Infographic: The birth of a vinyl record illustrated

Infographic: The birth of a vinyl record illustrated





Our step-by-step infographic reveals the exact magic that goes into creating a record.

You’ve had a peek inside our pressing plant, zooming in and out at the machinery behind the music. Now fill in the gaps with our illustrated infographic which delineates every step of the production system.

From lacquer creation in the mastering studio to metalwork operations and the pressing procedure, there are many intricate and highly labour intensive processes needed to keep the vinyl spinning on your turntable. Check out how we do it below:

How Vinyl is Made_4

Illustration: Jonathan Chadwick

Comments (4)

  1. matan 2 years ago

    that’s not an infographic. that’s an article with images on the side that’s being formatted as an image. why is that even important? because reading through this infographic takes exactly as much time, if not more than, reading a standard article.

  2. Deuce Sevenoff 2 years ago

    Why do you make a negative of the lacquer, then make a positive of that, before finally making the stamper from that second positive? I thought the process was just to make the stamper out of the lacquer. What is the advantage of adding those two additional masters? Isn’t some information being lost with each master you make? Do you have to compensate for that when you’re cutting the lacquer?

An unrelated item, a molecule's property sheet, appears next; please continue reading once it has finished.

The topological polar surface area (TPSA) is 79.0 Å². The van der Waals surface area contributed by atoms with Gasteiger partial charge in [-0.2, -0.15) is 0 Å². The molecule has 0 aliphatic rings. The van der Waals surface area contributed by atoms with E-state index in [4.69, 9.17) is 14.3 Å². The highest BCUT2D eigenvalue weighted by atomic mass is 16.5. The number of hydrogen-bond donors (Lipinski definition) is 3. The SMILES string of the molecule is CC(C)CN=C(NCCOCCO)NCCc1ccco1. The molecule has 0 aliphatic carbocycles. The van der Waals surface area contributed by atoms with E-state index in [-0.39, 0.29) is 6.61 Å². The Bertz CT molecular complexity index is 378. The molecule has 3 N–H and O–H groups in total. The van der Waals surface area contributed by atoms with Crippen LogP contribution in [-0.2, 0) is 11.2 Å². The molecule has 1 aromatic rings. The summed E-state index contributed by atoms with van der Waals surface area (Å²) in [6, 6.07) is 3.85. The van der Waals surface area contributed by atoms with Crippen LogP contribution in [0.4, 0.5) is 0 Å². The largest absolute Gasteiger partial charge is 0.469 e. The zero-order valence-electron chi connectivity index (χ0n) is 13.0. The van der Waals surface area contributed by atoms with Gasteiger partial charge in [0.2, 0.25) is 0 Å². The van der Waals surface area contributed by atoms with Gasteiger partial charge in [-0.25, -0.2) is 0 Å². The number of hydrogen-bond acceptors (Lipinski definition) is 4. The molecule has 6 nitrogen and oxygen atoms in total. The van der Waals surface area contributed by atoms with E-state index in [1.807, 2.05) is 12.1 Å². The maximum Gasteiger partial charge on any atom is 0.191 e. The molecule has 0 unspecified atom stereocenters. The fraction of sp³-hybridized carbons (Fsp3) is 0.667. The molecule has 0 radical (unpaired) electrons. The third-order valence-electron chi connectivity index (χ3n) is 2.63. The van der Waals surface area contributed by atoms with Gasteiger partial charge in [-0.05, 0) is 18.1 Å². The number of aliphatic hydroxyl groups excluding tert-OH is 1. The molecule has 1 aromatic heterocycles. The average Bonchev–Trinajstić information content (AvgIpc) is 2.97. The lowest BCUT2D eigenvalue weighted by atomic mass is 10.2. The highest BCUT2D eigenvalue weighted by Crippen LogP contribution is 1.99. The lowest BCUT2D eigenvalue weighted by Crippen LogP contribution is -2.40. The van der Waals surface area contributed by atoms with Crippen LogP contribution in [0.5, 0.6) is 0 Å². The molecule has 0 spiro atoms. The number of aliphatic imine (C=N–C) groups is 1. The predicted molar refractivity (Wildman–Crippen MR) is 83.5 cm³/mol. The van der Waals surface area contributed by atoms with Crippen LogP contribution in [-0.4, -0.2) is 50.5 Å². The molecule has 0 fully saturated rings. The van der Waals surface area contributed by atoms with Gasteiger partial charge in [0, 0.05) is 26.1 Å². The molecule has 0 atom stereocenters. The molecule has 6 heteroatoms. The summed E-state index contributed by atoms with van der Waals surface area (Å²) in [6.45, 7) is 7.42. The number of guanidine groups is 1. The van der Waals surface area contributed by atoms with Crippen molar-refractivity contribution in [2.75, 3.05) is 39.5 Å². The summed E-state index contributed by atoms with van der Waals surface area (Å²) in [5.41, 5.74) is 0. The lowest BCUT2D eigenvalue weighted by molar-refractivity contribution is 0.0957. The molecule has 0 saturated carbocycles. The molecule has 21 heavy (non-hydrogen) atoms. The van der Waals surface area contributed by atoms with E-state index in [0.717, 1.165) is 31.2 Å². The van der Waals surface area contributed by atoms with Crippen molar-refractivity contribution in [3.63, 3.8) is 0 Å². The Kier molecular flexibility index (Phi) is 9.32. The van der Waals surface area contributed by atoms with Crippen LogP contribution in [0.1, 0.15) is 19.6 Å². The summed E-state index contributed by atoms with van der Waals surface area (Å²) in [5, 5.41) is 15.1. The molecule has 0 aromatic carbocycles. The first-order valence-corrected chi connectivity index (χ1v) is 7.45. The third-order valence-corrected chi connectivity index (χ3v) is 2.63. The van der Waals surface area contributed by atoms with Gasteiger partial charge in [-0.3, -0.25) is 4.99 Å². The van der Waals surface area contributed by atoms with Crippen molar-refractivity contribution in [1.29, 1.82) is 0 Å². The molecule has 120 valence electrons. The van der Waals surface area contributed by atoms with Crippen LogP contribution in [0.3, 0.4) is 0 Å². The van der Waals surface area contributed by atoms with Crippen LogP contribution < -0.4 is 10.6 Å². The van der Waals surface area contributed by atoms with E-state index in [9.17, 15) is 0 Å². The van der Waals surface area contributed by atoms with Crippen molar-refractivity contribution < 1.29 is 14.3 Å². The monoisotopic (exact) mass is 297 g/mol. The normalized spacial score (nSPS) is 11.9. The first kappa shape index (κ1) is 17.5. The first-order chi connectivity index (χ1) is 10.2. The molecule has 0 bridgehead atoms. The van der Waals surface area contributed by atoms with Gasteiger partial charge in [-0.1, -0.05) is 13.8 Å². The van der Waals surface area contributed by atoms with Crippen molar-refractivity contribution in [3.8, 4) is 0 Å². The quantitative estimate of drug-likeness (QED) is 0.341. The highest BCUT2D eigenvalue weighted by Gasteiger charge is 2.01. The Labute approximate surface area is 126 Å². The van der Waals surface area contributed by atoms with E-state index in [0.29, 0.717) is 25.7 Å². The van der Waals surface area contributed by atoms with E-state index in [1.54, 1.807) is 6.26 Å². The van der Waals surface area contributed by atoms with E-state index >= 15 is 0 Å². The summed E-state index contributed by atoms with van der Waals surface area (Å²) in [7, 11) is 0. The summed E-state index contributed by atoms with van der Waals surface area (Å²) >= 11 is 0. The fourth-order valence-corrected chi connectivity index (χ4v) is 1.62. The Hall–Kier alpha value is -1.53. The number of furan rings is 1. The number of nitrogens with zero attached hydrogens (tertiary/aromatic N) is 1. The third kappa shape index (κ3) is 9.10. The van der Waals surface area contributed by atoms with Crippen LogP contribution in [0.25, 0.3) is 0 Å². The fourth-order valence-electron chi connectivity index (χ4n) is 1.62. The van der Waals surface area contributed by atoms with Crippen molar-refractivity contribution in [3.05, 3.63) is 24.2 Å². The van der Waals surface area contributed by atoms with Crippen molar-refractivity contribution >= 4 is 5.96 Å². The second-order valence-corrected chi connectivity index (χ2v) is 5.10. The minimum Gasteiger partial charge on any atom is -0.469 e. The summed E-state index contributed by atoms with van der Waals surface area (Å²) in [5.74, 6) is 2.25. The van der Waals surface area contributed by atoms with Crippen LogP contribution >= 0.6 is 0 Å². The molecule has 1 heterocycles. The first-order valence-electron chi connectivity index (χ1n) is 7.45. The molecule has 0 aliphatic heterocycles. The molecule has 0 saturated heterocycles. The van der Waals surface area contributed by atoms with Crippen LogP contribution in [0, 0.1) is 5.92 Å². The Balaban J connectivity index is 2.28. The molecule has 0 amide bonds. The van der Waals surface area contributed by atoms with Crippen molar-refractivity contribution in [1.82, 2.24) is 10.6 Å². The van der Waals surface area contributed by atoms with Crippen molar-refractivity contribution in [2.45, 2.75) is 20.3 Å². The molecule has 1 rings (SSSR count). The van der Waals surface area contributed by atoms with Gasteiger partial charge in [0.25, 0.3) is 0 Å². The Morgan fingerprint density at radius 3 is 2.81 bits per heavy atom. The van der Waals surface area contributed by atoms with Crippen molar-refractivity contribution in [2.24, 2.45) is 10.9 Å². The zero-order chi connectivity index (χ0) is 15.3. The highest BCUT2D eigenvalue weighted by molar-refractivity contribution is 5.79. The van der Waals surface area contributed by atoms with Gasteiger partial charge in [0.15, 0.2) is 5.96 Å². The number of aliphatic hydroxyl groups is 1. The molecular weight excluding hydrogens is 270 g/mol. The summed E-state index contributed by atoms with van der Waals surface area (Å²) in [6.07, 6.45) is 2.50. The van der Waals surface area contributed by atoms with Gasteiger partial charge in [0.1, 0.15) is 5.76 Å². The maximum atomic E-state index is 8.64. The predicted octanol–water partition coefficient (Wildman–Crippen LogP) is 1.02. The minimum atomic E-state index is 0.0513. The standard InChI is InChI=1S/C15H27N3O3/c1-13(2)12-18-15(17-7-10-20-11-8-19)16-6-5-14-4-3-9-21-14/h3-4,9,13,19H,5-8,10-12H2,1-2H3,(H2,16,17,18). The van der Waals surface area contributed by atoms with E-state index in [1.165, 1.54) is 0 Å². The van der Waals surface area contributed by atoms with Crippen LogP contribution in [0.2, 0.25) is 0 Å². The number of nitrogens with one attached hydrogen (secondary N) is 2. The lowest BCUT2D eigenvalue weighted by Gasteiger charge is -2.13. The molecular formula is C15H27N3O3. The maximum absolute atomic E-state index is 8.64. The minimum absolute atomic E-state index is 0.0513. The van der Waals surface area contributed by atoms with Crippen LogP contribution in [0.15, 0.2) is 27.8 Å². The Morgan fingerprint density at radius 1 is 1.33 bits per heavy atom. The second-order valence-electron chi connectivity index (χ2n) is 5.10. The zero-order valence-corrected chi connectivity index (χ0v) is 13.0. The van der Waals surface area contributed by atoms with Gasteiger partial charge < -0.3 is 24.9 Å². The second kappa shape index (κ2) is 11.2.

• Gabriel Colucci 2 years ago

      You cannot make a “stamper” from a “father” also you need more than one “stamper” in production, so you need a “mother” to make a series of “stampers”, this is a “three-step process”. You can make a “one-step plating process” with a Direct metal mastering technique (DMM) but if you need large quantities you need a “mother” again. And yes! You allways “compensate” the process on groovin by the engineer. Some information is added in the form of noise from nickel to nickel, sadly.

      • Deuce Sevenoff 2 years ago

        OK, so if I understand you, the lacquer original is too frail to make even one stamper? If so, then that makes sense. I also never thought about needing multiple stampers. But I could see that that would have been absolutely necessary back in the day of pressing hundreds of thousands of a single title. (I can’t imagine the volumes today warrant such; in fact I’m not sure there’s production capacity, given that the remaining record plants are working with 30+year old equipment being pushed past its operational limits.)

        DMM sounds interesting. Is that basically lathing a stamper direct from the source? How does that work?

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